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Three Lawsuits Filed in Response to DOL’s New “Persuader Rule”

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On March 23, 2016, the U.S. Department of Labor (DOL) issued the final version of its “Persuader Rule,” which requires employers, third-party lawyers and other labor consultants to disclose to the DOL any arrangement to persuade employees directly or indirectly concerning the right to organize or bargain collectively. These reports must be filed electronically and, once filed, become publicly available records. As expected, however, lawsuits in three different jurisdictions have been filed challenging the Rule.

The first lawsuit came exactly one week after publication of the Rule. Filed on March 30, 2016 in the Eastern District of Arkansas by the National Association of Manufacturers, the Arkansas Chamber of Commerce, the Coalition for a Democratic Workplace, and a law firm, it challenges the Rule on several grounds, including: the Rule “infringes on the right of those who seek to give labor relations advice to employers, including the Plaintiff associations, attorneys, and other third party consultants…to render such advice without fear of criminal penalties for failing to file the reports newly required by the Rule”; violates the plaintiffs’ First Amendment rights of Freedom of Speech and Freedom of Association; and infringes on the confidentiality of the plaintiffs’ attorney-client communications and impermissibly invades the attorney-client relationship.

The second lawsuit, filed in Minnesota by a group of eleven law firms who are all members of an association of independent law firms, was filed a day later on March 31, asserts that the Rule “is an impermissible viewpoint-based regulation of speech as it “singles out for regulation communications that are ‘anti-union’.”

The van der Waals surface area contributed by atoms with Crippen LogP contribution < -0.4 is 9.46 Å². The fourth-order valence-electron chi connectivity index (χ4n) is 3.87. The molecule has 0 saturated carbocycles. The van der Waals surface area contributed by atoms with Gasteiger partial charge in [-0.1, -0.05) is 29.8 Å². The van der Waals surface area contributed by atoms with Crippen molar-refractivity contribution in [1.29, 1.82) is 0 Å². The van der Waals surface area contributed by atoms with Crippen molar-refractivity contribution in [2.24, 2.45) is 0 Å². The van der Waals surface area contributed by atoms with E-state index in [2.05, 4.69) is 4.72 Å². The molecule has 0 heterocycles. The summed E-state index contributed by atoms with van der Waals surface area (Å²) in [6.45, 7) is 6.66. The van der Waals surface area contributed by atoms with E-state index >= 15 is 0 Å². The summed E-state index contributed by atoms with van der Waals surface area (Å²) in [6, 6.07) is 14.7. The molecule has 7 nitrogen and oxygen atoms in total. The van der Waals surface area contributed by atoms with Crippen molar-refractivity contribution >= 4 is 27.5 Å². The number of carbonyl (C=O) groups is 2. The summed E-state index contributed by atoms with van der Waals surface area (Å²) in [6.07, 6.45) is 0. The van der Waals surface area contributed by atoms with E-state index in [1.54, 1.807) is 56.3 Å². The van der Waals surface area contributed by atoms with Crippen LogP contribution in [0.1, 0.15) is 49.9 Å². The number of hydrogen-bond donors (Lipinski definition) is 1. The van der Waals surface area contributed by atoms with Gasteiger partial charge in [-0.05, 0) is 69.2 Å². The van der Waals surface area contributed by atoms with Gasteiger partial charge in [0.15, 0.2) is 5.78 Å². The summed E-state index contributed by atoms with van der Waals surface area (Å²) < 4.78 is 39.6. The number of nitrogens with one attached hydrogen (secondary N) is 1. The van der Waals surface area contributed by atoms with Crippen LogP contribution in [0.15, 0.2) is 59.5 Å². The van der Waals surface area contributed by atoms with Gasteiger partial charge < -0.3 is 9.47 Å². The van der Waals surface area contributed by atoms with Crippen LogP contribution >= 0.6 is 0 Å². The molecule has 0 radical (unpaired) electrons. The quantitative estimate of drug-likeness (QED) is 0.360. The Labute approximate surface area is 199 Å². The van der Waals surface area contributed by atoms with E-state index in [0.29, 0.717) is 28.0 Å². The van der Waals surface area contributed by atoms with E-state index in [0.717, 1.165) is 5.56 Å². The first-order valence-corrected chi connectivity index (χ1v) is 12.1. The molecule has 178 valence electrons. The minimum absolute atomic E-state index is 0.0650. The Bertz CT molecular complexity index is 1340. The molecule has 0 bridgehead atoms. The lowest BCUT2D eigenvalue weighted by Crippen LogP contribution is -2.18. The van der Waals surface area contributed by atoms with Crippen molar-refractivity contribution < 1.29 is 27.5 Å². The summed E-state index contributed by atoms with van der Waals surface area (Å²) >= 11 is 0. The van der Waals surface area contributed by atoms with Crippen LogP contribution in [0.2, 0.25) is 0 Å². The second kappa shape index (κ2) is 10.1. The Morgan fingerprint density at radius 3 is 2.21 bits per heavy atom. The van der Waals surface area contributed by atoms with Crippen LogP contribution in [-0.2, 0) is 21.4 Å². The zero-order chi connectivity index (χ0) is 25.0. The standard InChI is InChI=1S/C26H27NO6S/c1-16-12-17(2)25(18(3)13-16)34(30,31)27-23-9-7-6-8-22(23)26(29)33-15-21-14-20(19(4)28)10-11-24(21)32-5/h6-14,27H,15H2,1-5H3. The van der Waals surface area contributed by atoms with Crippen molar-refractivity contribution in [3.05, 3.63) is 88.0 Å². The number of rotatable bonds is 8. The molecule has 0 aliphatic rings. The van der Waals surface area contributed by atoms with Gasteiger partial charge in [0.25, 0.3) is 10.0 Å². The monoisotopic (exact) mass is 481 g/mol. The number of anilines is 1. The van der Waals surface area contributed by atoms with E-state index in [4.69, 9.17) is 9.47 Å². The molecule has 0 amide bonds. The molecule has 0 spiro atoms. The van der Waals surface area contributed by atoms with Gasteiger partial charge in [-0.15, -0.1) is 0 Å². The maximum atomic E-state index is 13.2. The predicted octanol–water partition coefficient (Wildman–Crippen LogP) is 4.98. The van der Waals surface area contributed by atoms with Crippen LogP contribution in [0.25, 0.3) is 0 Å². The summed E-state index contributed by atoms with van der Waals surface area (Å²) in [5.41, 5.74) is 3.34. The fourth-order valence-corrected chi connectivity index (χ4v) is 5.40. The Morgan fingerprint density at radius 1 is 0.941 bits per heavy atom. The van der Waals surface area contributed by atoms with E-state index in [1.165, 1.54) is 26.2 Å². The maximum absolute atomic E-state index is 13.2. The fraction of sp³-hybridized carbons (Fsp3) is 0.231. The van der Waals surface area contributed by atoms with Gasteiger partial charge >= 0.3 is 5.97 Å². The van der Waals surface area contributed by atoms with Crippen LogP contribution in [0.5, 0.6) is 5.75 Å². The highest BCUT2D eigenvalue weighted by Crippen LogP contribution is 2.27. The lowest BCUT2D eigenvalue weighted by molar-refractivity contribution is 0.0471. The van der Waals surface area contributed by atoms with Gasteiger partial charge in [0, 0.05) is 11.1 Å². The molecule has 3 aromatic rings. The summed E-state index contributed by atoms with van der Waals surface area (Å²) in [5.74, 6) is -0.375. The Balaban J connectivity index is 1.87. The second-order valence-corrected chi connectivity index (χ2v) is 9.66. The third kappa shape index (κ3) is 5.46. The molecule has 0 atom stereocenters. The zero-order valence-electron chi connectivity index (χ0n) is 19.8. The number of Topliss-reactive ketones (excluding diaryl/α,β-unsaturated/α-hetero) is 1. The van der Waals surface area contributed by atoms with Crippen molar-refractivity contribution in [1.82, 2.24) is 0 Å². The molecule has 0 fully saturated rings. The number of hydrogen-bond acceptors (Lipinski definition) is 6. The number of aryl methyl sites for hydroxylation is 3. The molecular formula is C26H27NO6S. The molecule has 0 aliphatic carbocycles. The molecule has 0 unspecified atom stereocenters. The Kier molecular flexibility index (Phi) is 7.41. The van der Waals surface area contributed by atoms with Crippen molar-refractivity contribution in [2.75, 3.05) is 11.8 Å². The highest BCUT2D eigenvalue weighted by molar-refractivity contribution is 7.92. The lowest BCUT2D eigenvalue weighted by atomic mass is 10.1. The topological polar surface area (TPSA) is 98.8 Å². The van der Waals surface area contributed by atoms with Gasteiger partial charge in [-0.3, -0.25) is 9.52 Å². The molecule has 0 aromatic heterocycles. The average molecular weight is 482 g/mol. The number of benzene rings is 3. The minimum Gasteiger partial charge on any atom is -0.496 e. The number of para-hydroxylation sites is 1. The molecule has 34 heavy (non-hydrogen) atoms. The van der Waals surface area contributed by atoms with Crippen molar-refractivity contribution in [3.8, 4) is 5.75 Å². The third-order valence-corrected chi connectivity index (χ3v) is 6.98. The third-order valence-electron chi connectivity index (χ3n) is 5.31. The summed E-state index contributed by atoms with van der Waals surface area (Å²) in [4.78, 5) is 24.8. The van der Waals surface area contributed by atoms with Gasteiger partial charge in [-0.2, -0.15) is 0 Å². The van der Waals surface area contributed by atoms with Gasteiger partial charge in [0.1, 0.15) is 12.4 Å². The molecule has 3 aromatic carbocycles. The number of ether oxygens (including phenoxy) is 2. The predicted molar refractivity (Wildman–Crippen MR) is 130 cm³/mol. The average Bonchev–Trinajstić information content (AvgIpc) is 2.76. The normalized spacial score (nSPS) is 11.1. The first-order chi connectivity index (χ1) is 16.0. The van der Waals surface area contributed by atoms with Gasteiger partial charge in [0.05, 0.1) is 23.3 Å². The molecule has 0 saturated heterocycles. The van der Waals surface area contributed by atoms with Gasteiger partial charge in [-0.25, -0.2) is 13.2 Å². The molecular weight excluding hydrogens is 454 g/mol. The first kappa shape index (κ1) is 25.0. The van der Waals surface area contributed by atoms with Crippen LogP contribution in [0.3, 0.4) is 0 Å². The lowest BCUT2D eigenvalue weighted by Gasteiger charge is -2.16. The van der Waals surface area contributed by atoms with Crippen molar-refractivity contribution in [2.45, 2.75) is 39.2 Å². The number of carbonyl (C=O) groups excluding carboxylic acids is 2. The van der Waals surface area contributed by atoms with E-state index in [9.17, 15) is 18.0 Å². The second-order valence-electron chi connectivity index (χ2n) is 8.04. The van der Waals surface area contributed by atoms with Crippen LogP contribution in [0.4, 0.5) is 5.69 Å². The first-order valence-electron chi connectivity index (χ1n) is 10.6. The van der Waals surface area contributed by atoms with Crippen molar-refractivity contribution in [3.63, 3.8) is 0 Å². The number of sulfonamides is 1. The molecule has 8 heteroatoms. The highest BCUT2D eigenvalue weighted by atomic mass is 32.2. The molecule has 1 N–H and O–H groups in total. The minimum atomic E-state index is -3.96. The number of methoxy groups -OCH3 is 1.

The third challenge to the Persuader Rule has been made by the National Association of Home Builders and the National Federation of Independent Business and is pending in the Northern District of Texas. These groups claim that the Rule is “without statutory authority, is in direct conflict with specific existing statutory provisions, and usurps, without legal authority, the right of States to regulate the attorney-client relationship. It will either require practicing attorneys to either violate DOL’s new federal ‘interpretation’ of federal law or state ethics rules on disclosure of attorney-client information. DOL’s new rule illegally interferes with the right of Plaintiff’s employer-members to obtain confidential legal advice and impedes their right to communicate with employees about unions and workplace issues.”

All three lawsuits seek to enjoin the Rule until a final decision is made on the merits and an order vacating the challenged Rule. We will keep on top of this ongoing situation and report any decisions made by these courts.

Hilary Atkins

Posted In: Legal

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